6) The Old Celtics Roster, While Less Talented, Made More Sense With Brad Stevens Coaching.

The hardest thing about playing the Celtics was that they were very young and played hard for 48 minutes and always believed they would win.  This belief carried them through despite their general lack of elite talent (Avery Bradley and Marcus Smart and Jae Crowder would jack threes down 17 in the 4th with as much confidence as if they were Curry/Thompson.Durant).

You now have a Kyrie-led squad.  No one has ever accused Kyrie of outworking his opponent.  Gordon Hayward isn't a grinder.  You've now reduced the value of Jayson Tatum.  Unless you are going to give him the LeBron role of distributing the ball to the scorers, what role, exactly, does he play now?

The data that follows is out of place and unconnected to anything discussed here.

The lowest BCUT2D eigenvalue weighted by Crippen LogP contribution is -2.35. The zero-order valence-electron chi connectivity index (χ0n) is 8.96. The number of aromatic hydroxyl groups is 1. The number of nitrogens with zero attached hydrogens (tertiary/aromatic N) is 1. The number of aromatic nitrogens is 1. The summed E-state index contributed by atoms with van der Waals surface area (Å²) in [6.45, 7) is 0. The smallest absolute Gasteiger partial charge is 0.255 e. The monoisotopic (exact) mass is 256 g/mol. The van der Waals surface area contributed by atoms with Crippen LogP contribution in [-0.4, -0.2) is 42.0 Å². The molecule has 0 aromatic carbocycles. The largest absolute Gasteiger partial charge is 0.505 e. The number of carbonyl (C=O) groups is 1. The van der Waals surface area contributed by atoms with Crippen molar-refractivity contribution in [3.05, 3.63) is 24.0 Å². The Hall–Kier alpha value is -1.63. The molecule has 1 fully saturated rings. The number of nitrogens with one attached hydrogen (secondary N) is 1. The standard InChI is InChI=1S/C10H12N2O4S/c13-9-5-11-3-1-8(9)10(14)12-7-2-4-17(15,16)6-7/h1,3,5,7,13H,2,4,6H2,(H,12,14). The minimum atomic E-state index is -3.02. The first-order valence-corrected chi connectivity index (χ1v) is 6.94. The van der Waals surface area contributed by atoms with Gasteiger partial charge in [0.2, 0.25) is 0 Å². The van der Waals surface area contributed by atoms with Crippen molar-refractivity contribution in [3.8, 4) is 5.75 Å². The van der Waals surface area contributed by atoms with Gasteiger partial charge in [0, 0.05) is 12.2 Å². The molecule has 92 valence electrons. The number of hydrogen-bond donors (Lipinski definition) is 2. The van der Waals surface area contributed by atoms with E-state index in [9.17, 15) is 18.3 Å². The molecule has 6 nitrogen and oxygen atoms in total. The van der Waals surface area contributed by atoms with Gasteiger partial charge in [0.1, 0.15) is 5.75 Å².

The whole trade makes absolutely no sense for anyone.  I guess I'd have to give the advantage to Cleveland.  They get a couple of assets that, if lightning strikes, may be awesome "gets" and they get a chance to keep LeBron around for 4-5 years.


Friday, August 11, 2017

Taylor Swift Ass-Grabbing Case -- A Lawyer's Personal Opinion

All of this is just my opinion.

The general rule of civil (as opposed to criminal) law is that you have a trial when there are "genuine issues of material fact which preclude judgment as a matter of law for one side."

In this case, the judge at issue has to decide whether the disc jockey has the right to get a jury to reach a verdict on whether he was "defamed" when Taylor Swift said he grabbed her ass (her allegations resulting in him being fired).

At this point in the case, based upon what has been reported (see above link), I really fail to see how the case reaches the jury.  Again, according to reports: